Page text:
Did a 16-Year-Old Have A Hand in Twitter Hack?


When authorities arrested Graham Ivan Clark, who they said was the “mastermind” of the recent Twitter hack that ensnared Kanye West, Bill Gates and others, one detail that stood out was his age: He was only 17.

Now authorities have homed in on another person who appears to have played an equal, if not more significant, role in the July 15 attack, according to four people involved in the investigation who declined to be identified because the inquiry was ongoing. They said the person was at least partly responsible for planning the breach and carrying out some of its most sensitive and complicated elements.

His age? Just 16, public records show.

On Tuesday, federal agents served the teenager with a search warrant and scoured the Massachusetts home where he lives with his parents, said one of the people involved in the operation. A spokesman for the F.B.I. confirmed a search warrant had been executed at the address.

The search warrant and other documents in the case are under seal, and federal agents may decide not to charge the youth with a crime. If he is ultimately arrested, the case is likely to be handed over to Massachusetts authorities, who have more leverage than federal prosecutors in charging minors as adults. (The New York Times is not naming the teenager at this point because of his age and because he has not been charged.)

Rarely have federal agents gone after someone so young in a hacking case, especially given the apparent sophistication of the attack. During the hack, much of Twitter — including President Trump’s unfiltered communications on the service — was largely immobilized. The attackers gained control of the social network’s systems and compromised the accounts of Barack Obama, Joseph R. Biden Jr., Jeff Bezos and many other prominent people, exposing just how vulnerable Twitter could be.

Credit…Hillsborough County Sheriff’s Office, via Associated Press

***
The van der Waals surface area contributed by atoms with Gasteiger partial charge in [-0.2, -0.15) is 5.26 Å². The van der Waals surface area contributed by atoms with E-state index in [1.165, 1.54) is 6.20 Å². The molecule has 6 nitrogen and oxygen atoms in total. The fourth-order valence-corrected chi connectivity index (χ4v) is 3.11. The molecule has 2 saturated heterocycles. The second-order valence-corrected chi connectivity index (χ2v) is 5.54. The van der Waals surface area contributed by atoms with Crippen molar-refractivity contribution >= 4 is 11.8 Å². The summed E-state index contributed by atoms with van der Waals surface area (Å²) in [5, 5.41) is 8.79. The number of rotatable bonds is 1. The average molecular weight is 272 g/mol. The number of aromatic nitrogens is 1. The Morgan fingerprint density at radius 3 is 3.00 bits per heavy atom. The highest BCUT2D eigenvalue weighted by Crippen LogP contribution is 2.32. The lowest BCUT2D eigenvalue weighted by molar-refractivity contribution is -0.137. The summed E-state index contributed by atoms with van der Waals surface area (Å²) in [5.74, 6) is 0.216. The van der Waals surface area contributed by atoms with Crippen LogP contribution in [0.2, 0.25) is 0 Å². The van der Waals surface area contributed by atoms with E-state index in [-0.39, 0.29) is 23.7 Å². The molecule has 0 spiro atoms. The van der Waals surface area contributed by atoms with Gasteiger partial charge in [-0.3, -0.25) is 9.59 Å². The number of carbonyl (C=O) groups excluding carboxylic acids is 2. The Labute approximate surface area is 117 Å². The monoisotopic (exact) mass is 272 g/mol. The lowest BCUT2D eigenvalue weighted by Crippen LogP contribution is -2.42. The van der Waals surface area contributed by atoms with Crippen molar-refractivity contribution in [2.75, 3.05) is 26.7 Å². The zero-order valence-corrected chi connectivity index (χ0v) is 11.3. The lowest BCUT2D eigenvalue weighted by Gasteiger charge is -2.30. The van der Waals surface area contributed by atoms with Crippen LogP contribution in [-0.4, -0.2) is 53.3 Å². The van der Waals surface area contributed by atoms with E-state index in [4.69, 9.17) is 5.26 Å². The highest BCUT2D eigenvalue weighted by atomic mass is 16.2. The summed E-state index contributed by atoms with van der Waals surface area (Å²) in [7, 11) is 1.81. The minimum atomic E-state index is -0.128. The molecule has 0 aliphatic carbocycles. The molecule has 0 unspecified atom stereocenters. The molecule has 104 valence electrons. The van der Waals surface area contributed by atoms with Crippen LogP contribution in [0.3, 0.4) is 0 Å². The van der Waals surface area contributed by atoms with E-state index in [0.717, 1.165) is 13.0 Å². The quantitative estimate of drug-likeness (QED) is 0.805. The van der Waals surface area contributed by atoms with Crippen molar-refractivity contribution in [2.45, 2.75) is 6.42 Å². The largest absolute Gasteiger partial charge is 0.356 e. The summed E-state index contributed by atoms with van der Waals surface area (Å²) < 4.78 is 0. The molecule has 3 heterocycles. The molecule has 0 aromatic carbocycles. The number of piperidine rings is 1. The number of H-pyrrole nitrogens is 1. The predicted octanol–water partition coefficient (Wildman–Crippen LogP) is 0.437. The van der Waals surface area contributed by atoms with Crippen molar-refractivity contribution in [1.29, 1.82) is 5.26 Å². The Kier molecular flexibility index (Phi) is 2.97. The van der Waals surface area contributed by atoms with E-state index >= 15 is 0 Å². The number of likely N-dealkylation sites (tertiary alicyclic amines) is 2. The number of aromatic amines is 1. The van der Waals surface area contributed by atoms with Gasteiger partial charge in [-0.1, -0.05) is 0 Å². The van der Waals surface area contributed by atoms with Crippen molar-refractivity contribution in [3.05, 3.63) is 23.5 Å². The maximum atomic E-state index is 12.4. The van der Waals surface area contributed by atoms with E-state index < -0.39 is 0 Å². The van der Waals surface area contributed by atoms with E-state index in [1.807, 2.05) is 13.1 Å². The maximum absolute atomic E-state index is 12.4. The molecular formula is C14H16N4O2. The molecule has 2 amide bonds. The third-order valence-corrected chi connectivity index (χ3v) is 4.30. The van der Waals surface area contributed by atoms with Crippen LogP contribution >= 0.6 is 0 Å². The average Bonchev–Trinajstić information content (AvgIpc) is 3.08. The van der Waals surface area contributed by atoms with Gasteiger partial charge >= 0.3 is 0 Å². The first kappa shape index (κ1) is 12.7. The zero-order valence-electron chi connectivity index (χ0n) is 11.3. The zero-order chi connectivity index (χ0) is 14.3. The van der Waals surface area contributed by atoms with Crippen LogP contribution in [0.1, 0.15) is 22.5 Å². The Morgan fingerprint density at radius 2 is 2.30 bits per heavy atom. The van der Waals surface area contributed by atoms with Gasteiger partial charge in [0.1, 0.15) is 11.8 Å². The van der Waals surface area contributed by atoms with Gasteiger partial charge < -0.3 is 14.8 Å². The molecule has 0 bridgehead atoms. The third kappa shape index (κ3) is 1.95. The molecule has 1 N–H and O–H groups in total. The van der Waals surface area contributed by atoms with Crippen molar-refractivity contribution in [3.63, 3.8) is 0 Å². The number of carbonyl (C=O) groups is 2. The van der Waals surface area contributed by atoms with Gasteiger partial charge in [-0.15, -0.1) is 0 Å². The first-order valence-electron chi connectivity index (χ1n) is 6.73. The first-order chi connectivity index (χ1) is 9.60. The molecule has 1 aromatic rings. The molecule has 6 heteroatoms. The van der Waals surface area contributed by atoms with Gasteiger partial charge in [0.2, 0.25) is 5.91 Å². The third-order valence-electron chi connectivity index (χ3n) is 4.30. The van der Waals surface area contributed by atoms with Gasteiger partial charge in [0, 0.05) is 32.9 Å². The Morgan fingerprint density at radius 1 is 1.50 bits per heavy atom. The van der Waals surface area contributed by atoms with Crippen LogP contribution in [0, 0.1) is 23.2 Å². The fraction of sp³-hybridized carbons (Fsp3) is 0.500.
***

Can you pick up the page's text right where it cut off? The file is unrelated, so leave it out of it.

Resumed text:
Authorities have already charged three other people in the hack. They include Mr. Clark, who Florida prosecutors charged in late July as an adult with 30 felonies. He has pleaded not guilty and has not made the bail payment to get out of jail. The other two people are Mason John Sheppard, 19, of the United Kingdom, and Nima Fazeli, 22, of Orlando, Fla., who were charged by federal prosecutors.

Twitter declined to comment.

The Massachusetts teenager appeared to get involved in planning the Twitter attack with Mr. Clark in May, according to investigators. While Mr. Clark and some of his accomplices talked with one another on the messaging board Discord, the youth restricted himself to using encrypted messaging systems like Signal and Wire, several hackers who saw the messages said.

“He was smarter than the rest,” Joseph O’Connor, a hacker known as PlugWalkJoe, said of the teenager. Mr. O’Connor said he talked with some of the people involved in the hack on the day of the Twitter attack and was aware of the teenager’s role in the scheme.

The youth’s secure communications made it harder for investigators to identify him. But Mr. O’Connor and other people in the online conversation that day said that he made video calls to friends on the day of the hack and showed them that he was inside Twitter’s back-end systems, which some accomplices never got near.

Around age 13, the boy bought a series of websites with pornographic names and tried to resell them using his personal address and email, according to domain records.

Around the same time, online forum accounts tied to his email address and home internet protocol address showed up on the website OGusers.com, a site that was the home for the others involved in the Twitter attack, according to two online forensic firms. The site provides a place for hackers to buy and sell coveted “original gangster” user names on social media sites, such as single letter accounts like @a or @6.

The teenager rotated among several aliases tied to his various online accounts, according to intelligence analysis done by the firm Intel471. The messages from the accounts included profanities, anti-Semitic remarks and homophobic comments. At one point, the teenager complained about losing around $200,000 on a Bitcoin gambling site. He also offered to sell a user name for $3,000 in Bitcoin, according to messages from the forum that were later leaked.

“IF your broke and can’t afford or dont think thats a good price JUST DONT EVEN MESSAGE ME!” he wrote in late 2018.

He later linked up with Mr. Clark online and they began working together, people involved in the investigation said. Their early work, hackers said and investigators confirmed, was on so-called SIM swaps, a hacking method that is often used to steal social media accounts and cryptocurrency.

Late last year and early this year, hackers and investigators said, the teenager was part of a group that got inside the site GoDaddy, a company that sells and secures website names. The hackers were able to access and change customer records. GoDaddy confirmed the hack in a letter to customers.

In May, the Massachusetts teenager and Mr. Clark began tricking Twitter employees to give up their logins, leading to the July 15 hack. The boys, using the alias Kirk, began selling valuable Twitter user names to customers.



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